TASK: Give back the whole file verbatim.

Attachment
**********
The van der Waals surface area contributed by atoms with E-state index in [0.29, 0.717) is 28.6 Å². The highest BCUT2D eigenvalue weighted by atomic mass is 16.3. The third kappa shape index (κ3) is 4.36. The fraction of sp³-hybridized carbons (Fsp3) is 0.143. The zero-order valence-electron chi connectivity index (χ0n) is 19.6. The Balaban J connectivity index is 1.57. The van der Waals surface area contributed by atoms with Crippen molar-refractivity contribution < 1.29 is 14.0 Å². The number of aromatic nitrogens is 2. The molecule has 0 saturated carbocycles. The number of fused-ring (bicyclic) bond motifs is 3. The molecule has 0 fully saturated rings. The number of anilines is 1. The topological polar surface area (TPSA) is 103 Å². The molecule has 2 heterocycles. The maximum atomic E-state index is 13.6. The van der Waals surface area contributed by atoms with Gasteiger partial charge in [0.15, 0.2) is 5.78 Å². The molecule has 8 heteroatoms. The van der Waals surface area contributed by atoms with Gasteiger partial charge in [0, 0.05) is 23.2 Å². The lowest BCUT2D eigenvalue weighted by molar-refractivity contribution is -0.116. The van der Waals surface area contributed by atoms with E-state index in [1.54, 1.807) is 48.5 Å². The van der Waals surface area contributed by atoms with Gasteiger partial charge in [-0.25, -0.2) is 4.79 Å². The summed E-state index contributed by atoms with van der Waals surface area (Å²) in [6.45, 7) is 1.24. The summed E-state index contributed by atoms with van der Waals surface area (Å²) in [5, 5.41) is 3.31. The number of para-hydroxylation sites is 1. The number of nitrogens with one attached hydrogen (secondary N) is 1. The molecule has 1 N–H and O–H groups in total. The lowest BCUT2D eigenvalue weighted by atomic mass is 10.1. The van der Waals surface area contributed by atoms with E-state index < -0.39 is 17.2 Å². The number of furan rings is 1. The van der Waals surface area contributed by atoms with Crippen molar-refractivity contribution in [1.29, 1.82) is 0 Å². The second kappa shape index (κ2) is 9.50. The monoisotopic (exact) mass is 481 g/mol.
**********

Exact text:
The van der Waals surface area contributed by atoms with E-state index in [0.29, 0.717) is 28.6 Å². The highest BCUT2D eigenvalue weighted by atomic mass is 16.3. The third kappa shape index (κ3) is 4.36. The fraction of sp³-hybridized carbons (Fsp3) is 0.143. The zero-order valence-electron chi connectivity index (χ0n) is 19.6. The Balaban J connectivity index is 1.57. The van der Waals surface area contributed by atoms with Crippen molar-refractivity contribution < 1.29 is 14.0 Å². The number of aromatic nitrogens is 2. The molecule has 0 saturated carbocycles. The number of fused-ring (bicyclic) bond motifs is 3. The molecule has 0 fully saturated rings. The number of anilines is 1. The topological polar surface area (TPSA) is 103 Å². The molecule has 2 heterocycles. The maximum atomic E-state index is 13.6. The van der Waals surface area contributed by atoms with Gasteiger partial charge in [0.15, 0.2) is 5.78 Å². The molecule has 8 heteroatoms. The van der Waals surface area contributed by atoms with Gasteiger partial charge in [0, 0.05) is 23.2 Å². The lowest BCUT2D eigenvalue weighted by molar-refractivity contribution is -0.116. The van der Waals surface area contributed by atoms with E-state index in [1.54, 1.807) is 48.5 Å². The van der Waals surface area contributed by atoms with Gasteiger partial charge in [-0.25, -0.2) is 4.79 Å². The summed E-state index contributed by atoms with van der Waals surface area (Å²) in [6.45, 7) is 1.24. The summed E-state index contributed by atoms with van der Waals surface area (Å²) in [5, 5.41) is 3.31. The number of para-hydroxylation sites is 1. The number of nitrogens with one attached hydrogen (secondary N) is 1. The molecule has 1 N–H and O–H groups in total. The lowest BCUT2D eigenvalue weighted by atomic mass is 10.1. The van der Waals surface area contributed by atoms with E-state index < -0.39 is 17.2 Å². The number of furan rings is 1. The van der Waals surface area contributed by atoms with Crippen molar-refractivity contribution in [1.29, 1.82) is 0 Å². The second kappa shape index (κ2) is 9.50. The monoisotopic (exact) mass is 481 g/mol.